As was the case three years ago when the US worked to build an international coalition ahead of its invasion of Iraq, today its attempts to build a coalition against Iran suffer from two critical weaknesses. First, the US is not making a distinction between states that have no interest in helping it and those who wish it to succeed. Indeed, Washington seems more intent on currying the favor of inherently hostile states like China and Russia than in engendering the support of inherently non-hostile states like Holland, Denmark, Singapore and even Britain.

 

Second, the US is seeking to build its coalitions within the framework of the UN and NATO, which are institutionally incapable of advancing US interests. The UN is controlled by countries like China and Russia that do not share the US's perception of threats to global security, by states that believe their fortunes are improved by US failure like Egypt, Venezuela and Saudi Arabia, and by states like France that believe that they can get away with opposing the US because America will protect them anyway.

 

NATO was established in 1949 to contain the Soviet Union. It remained relevant until the end of the Cold War because the nations of Western Europe wanted the US to protect them from Soviet invasion and the US wanted to prevent Soviet expansion. But today, in the absence of the Soviet Union, NATO has no real importance. In the 1990s it was hoped that the alliance would be able to reinvent itself as a US-led international security organization. But in light of France and Turkey's refusal to participate in the war against the global jihad, NATO has been rendered incapable of playing a role in today's international security environment. So against Iran today, like against Iraq three years ago, the US is unable to use NATO as the basis for an international coalition.

 

IN LIGHT of these realities, it is clear that if the US wishes to build an international coalition against Iran, it must fashion a new international organization that will provide incentives to countries like Germany and India to fight alongside the US. Three years ago, the US successfully convinced some 40 countries to join its campaign against Iraq. But that coalition of the willing was never institutionalized. Its members – like Spain and Italy – were free to come and go as they pleased.

 

 

As a result, it cannot be relied on today against Iran. While the task of building a new institutional framework for international action against Iran – and perhaps against Syria and North Korea in the future – seems daunting, the US has vast military and economic and cultural resources that it can offer as convincing incentives for joining.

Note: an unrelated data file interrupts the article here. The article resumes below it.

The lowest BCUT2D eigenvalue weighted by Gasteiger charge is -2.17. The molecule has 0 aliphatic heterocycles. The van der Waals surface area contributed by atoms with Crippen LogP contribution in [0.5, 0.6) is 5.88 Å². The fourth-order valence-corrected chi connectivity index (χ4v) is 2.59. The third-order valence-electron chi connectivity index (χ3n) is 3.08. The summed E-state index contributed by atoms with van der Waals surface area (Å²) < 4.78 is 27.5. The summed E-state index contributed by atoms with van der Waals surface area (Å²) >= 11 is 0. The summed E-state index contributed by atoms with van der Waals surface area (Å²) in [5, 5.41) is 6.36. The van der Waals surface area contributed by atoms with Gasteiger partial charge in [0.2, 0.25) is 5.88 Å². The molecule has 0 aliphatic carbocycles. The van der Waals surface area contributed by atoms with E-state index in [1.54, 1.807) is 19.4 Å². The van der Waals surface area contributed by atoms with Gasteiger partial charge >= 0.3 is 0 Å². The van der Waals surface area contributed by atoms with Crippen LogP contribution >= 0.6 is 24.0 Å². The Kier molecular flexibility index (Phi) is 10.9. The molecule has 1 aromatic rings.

Like Israel, the US is sensitive to the positions of Western European countries. Due to its historical ties and cultural affinity with Europe, it views these countries as it natural allies. And so European opposition to US (or Israeli) actions carries weight domestically that opposition from counties like Indonesia or Pakistan lacks. Unfortunately, Western Europe does not share the US perspective on the global jihad. Whereas for the US, the threat is largely external, for Europe with its large, growing and increasingly radical Muslim minorities, the global jihad is principally a domestic issue.

 

In testimony before the Senate's Foreign Relations Committee earlier this month, US Assistant Secretary of State for European Affairs Daniel Fried explained that Europe's Muslim minorities represent a separate front and a unique threat to the US in the war against the global jihad. In his words, "While Islamist extremism is a global phenomenon, we find the nature of the
problem in Western Europe to be distinct – both in its character and its potential to threaten the United States." European jihadists present a potential direct threat to the US (and Israel) due to their ability to travel with EU passports. But the indirect threat they pose to the US and Israel through their growing ability to influence European policy towards the global jihad is a far larger problem.